Among the many theoretical fields to which Samuelson contributed, we may mention consumer theory, welfare economics, capital, general finance, public finance, international economics, macroeconomics, and market economics.
More specifically, in the area of general finance, Samuelson was one of the first to give the “efficient-market hypothesis” its modern form.
In the field of public finance, Samuelson made important contributions to the theory of the most-efficient theory of public-goods allocation.
With respect to the field of international economics, Samuelson came up with the idea now known as the “Balassa–Samuelson hypothesis,” which states that the so-called “Penn effect”—the tendency for consumer prices in wealthier countries to be systematically higher than those in poorer countries—can be explained by the productivity difference between more-developed and less-developed countries in the traded goods’ sectors, which in turn affects wages and prices in other sectors.
Finally, in the field of macroeconomics, Samuelson helped develop the “overlapping generations model,” which introduced variable effects related to the human life cycle into the theory of macroeconomic dynamics and growth.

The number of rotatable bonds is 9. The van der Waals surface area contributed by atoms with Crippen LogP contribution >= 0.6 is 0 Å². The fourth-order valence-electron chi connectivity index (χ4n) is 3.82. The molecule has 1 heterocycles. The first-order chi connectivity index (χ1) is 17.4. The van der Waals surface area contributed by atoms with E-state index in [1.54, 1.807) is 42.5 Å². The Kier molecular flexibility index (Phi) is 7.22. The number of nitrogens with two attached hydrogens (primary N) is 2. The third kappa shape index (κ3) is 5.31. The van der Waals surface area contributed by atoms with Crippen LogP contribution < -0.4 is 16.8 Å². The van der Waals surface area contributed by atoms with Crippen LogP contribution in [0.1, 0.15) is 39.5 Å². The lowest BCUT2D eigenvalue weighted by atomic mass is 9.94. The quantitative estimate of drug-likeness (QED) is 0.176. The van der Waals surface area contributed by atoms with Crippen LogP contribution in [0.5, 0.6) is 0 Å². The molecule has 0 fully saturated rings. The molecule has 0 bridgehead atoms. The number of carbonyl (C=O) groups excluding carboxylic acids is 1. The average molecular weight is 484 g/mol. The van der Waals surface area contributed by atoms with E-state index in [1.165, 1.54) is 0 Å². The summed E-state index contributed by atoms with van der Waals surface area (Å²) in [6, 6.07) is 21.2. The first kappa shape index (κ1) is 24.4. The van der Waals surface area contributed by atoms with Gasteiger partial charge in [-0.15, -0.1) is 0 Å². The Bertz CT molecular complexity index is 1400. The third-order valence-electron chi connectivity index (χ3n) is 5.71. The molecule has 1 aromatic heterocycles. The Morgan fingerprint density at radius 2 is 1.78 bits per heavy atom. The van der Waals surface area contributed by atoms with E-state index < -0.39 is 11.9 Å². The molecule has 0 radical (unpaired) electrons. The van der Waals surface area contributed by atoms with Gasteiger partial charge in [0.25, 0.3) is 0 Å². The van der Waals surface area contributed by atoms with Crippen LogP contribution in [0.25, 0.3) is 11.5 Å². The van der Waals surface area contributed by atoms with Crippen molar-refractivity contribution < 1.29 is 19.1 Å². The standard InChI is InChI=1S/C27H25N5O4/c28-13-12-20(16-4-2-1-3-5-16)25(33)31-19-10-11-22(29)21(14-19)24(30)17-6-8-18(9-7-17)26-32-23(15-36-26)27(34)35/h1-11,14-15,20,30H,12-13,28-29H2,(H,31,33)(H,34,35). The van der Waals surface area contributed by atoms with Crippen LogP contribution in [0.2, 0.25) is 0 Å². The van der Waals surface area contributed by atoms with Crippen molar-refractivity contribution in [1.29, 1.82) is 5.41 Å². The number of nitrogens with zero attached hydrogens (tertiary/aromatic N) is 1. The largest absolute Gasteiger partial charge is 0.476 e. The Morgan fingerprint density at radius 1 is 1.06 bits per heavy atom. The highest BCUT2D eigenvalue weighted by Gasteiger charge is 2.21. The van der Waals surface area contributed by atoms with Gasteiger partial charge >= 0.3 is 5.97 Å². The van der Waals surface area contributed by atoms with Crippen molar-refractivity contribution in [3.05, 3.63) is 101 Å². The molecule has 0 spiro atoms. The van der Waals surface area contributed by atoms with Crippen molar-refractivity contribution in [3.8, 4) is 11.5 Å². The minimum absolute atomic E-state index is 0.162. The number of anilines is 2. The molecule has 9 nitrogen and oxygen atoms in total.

Selected Works by Samuelson
1. Selected Works Authored or Co-authored by Samuelson
Foundations of Economic Analysis (1947; enlarged edition: 1983).
Economics: An Introductory Analysis (1948; 20 later editions; after 1985, with William D. Nordhaus).
“Economic Theory and Mathematics—An Appraisal,” American Economic Review, 42: 56–66 (1952).
“The Pure Theory of Public Expenditure,” Review of Economics and Statistics, 36: 387–89 (1954).
Linear Programming and Economic Analysis, with Robert Dorfman and Robert M. Solow (1958).
“Efficient Paths of Capital Accumulation in Terms of the Calculus of Variations,” in Kenneth J. Arrow, Samuel Karlin, and Patrick Suppes, eds., Mathematical Models in the Social Sciences, 1959: Proceedings of the First Stanford Symposium. Stanford, CA: Stanford University Press; pp. 77–88 (out of print) (1960).